My Birth Story
If there’s one word I would use to describe my birth experience, well, let’s just say it was a bit of a whirlwind to meet Miss Lana Say!
If you know me or have been following me for a while, you will have gathered that overall, I had a very healthy pregnancy. My due date was set to be the 16th of April, but as we know this is very much a guideline and only around 3–5% of women give birth on their actual due date.
Up until my due date the last midwife appointment I had was my 36-week ‘birth plan’ appointment. I should add here that birth partners had not been allowed at any midwife appointments at Chelsea & Westminster, though he had been allowed at both of my ultrasound appointments at 12 and 20 weeks. At the 36-week appointment I went through my birth plan with my midwife as well as going through the usual health checks — baby’s movements, measurement of my bump and the heartbeat of baby. I was recommended by many of my mum friends to label the birth plan as a ‘birth wish list’, as birth plans never go to, well, plan! I wasn’t wedded to my birth plan anyway, but what was important to me was to as much as possible have complete autonomy of my body and decisions made during the birth. A vaginal birth was top of my list and for that birth to take place in the birth centre. My mum had me via emergency c-section and she had quite a traumatic birth experience, so I was keen to make my experience as stress-free as possible. A caesarean was a last resort on my plan, mainly because I was keen on Lana adopting my gut microbiome via passing through the vaginal tract, which for obvious reasons does not happen in an abdominal birth. But I also believed in putting faith in the medical staff that ultimately when ‘push comes to shove’ (excuse the pun), whatever the best way to deliver Lana to us safely would be the way for her to enter the world.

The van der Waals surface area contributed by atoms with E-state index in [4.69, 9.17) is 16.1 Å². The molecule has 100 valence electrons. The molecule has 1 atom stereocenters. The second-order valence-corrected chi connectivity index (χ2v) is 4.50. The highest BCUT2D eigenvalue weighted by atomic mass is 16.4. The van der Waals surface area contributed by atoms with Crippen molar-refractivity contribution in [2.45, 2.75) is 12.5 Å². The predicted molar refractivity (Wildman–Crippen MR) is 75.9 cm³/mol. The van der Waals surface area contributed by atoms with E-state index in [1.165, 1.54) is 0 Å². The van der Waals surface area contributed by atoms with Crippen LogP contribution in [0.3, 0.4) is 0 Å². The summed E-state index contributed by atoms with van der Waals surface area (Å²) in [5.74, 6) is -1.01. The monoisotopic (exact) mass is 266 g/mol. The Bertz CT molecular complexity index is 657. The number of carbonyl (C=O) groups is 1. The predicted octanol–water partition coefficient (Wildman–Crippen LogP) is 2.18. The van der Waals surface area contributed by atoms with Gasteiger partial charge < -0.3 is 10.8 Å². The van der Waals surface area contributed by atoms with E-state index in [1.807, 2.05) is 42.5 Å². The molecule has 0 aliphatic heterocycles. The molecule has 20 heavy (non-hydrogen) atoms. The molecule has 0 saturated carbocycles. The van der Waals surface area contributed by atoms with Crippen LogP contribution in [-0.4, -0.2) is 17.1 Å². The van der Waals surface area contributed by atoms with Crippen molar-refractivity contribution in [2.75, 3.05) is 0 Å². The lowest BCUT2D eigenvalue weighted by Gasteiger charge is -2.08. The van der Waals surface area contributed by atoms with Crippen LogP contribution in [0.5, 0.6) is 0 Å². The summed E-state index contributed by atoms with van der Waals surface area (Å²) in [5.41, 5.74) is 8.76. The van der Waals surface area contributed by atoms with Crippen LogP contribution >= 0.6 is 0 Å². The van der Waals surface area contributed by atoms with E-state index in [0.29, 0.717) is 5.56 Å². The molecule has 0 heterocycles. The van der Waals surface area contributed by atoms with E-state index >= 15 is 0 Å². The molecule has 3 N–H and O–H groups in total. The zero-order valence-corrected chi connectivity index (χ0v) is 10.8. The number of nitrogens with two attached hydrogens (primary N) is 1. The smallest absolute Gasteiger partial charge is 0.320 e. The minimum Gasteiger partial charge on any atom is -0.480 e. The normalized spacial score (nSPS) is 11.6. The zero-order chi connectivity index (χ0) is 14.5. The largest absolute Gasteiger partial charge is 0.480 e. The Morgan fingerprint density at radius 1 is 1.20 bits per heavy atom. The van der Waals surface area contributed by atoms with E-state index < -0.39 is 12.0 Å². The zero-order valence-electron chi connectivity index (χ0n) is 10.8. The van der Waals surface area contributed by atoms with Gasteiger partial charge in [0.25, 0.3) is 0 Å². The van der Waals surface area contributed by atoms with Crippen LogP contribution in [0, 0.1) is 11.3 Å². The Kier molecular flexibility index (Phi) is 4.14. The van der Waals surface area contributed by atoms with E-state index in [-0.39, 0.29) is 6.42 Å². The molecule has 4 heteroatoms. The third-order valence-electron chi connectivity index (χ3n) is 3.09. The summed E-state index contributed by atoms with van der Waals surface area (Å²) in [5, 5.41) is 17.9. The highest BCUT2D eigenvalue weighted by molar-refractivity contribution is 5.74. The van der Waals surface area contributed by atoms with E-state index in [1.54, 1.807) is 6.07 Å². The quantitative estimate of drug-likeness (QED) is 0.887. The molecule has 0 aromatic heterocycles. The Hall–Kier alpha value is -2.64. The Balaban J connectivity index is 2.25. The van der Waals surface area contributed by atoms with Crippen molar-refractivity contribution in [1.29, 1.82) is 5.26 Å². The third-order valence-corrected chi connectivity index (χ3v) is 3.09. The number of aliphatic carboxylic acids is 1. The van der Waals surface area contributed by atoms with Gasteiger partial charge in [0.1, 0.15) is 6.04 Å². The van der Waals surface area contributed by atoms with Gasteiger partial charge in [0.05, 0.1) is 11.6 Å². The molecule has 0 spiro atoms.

At the end of the 36-week appointment I asked my midwife whether I would next be seen at the 38-week GP appointment, and she replied ‘no, we are not doing the GP 38-week appointments during COVID, so the next appointment you’ll have is on your due date unless baby makes an arrival before then.’ I found this to be slightly odd to not have any appointments between 36 and 40 weeks, and so did many of my pregnant and mum friends. I later found out that I actually should have had and requested to be seen regularly in the last few weeks of my pregnancy (technically you are ‘full term’ anywhere between 37 and 42 weeks).